By: Lucy Dabbs, Georges P. Vanier Secondary School, participant of the 2017 Beijing International Education Exchange (BIEE) Summer Camp.
Dreams, in the sense of the visions we have while we sleep, are wonderful things. They are curious, sometimes confusing, sometimes pleasant journeys that our brain takes while our bodies rest. Dreams are messages from the subconscious.
However, sometimes reality can interfere with our dreams, and on the first night in Beijing, here I am in my dorm room dreaming when my peace is disrupted. And what is interrupting my sleep but the ear shattering sounds of construction trucks, dumping massive loads of sheet metal into piles on campus. In my hazy dream like state, my logic is not fully in motion, and I groggily groan to myself that the construction worker ought to try being more quiet. It does not occur to me why there would be construction workers at 3 AM. Nonetheless, a teenager like me can ignore almost anything just to savour a good sleep.
A few minutes later though, I am disturbed again, this time by my roommate taking pictures with the flash on. Through my closed eyelids I can see the white light illuminating the walls for a split second. Now, this is certainly odd. I finally wake myself up and turn on my senses, to see that all my roommates are sleeping peacefully, no camera flashes anywhere.
Suddenly, the sounds of rain pattering the roof combined with the rumbling sounds coming from the sky click the gears inside my head.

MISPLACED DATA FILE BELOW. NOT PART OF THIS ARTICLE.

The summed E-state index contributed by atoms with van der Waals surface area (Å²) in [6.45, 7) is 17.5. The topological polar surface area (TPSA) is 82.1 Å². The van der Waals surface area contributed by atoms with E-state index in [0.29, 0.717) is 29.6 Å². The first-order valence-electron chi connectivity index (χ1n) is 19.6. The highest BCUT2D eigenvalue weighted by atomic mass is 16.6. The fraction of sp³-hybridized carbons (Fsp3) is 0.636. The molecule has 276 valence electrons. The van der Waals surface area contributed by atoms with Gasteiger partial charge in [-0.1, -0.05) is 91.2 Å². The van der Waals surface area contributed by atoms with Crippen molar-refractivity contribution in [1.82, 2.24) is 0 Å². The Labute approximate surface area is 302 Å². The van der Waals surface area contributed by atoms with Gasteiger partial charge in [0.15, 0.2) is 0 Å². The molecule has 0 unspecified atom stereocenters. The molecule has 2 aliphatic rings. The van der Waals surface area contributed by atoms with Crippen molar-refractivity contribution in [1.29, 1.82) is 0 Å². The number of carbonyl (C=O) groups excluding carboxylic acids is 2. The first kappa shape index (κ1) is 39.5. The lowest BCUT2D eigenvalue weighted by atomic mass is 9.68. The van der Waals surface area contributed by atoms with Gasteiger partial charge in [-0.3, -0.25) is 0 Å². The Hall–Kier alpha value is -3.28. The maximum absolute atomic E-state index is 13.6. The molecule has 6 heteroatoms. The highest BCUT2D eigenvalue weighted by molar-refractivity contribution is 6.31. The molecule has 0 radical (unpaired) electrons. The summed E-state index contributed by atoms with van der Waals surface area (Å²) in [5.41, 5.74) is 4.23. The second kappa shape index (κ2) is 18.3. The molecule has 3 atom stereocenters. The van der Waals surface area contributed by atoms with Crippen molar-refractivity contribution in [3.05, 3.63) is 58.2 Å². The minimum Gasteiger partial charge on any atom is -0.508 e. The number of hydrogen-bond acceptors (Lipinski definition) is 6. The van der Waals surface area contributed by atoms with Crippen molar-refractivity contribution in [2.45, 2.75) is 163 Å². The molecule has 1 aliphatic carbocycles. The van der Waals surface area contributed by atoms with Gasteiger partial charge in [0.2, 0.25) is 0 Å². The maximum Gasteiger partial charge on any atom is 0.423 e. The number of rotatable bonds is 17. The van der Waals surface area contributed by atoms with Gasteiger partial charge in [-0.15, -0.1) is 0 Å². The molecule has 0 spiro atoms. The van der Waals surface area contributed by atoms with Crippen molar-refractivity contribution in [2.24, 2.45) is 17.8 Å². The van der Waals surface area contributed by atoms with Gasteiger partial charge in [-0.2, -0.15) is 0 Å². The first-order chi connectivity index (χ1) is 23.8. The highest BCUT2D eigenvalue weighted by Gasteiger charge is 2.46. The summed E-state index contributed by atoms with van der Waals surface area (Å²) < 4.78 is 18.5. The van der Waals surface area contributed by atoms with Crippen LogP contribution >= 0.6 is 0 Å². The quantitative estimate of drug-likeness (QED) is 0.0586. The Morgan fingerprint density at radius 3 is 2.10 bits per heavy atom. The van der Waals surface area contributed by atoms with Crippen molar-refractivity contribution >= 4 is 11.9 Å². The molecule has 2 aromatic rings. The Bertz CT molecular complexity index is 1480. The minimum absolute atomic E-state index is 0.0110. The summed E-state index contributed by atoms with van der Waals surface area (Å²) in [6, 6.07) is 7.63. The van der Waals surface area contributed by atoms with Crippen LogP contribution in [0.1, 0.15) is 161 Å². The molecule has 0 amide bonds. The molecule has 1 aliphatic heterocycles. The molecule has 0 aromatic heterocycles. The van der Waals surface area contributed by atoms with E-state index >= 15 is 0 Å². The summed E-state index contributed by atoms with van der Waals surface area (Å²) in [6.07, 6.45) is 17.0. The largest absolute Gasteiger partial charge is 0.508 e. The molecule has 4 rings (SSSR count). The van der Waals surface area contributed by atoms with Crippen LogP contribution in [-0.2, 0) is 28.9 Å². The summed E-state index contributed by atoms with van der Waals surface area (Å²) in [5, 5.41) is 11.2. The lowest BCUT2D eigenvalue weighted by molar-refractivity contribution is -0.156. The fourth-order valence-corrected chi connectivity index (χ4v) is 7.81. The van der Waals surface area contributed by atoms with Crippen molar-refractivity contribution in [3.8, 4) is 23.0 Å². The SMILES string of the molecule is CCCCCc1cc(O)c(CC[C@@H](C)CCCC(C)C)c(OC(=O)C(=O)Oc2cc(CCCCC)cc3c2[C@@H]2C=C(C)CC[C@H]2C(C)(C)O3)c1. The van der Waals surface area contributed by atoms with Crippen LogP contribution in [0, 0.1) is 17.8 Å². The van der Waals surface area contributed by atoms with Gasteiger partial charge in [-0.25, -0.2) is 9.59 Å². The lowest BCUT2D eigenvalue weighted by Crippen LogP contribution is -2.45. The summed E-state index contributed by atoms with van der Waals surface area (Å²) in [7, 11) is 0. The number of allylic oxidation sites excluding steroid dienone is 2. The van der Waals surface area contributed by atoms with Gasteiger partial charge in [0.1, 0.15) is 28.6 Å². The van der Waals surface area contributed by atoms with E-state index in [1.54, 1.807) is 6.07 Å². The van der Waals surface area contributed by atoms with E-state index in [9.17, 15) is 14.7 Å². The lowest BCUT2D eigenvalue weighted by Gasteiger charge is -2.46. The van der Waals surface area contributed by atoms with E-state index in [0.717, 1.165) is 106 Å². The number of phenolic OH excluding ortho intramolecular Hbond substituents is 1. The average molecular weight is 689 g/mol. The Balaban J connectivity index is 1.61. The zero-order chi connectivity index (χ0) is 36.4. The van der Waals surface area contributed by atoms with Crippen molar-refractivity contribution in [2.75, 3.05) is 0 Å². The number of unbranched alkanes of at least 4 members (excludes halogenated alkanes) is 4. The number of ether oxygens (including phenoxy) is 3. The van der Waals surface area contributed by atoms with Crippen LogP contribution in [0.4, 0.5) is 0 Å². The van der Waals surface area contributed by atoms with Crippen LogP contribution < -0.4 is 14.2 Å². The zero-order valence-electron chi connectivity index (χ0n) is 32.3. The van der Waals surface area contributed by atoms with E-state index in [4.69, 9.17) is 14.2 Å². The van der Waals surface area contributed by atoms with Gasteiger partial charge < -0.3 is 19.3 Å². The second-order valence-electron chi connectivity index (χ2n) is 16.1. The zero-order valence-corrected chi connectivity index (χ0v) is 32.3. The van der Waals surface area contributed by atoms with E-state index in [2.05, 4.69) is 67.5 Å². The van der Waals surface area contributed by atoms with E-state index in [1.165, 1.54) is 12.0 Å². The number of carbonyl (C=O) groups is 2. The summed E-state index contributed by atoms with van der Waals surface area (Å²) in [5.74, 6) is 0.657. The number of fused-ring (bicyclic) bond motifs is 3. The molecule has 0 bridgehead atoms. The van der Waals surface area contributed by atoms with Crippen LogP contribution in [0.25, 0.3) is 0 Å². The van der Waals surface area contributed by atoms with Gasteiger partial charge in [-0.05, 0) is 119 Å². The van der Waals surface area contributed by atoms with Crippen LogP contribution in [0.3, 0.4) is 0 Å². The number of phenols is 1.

Awake now, I quietly sneak over to the bathroom window, face pressed up against the glass to see the rain pummelling the cement in the streetlights. It’s a thunderstorm. An incredible thunderstorm belonging in a tropical climate. The sounds are astoundingly loud that I’m not even ashamed for thinking it was sheets of metal. I suppose that's why it's called sheet lightning, I think as lighting cracks, searing a bolt that lingers on the surface of my retina.
I haven’t seen one of these since my recent trip to Tennessee for DI globals. On our way home our flight had been delayed due to the sudden monsoon which had swept upon us at one in the morning, with a fantastic lightning display to entertain us from the airport windows.
Despite all the warnings in the guide we’d been sent, telling us to dress for the heat, I hadn't anticipated China would be so jungle like; seeing as it was fairly cool when I came during spring break. It was the Knoxville monsoon on steroids. Or maybe it had a swig of milk tea.
I watch the storm for a while, and soon find that I am much too awake to fall asleep now. I text friends back in Canada, where it’s currently 8 PM. A look at my watch tells me that it’s 5 AM here. I’m supposed to wake up in half an hour, my glorious plan to get 8 hours of sleep had been short lived. This won’t help my adjustment to the time but I am ok with it. At least for now, until my fatigue catches up with me after lunchtime.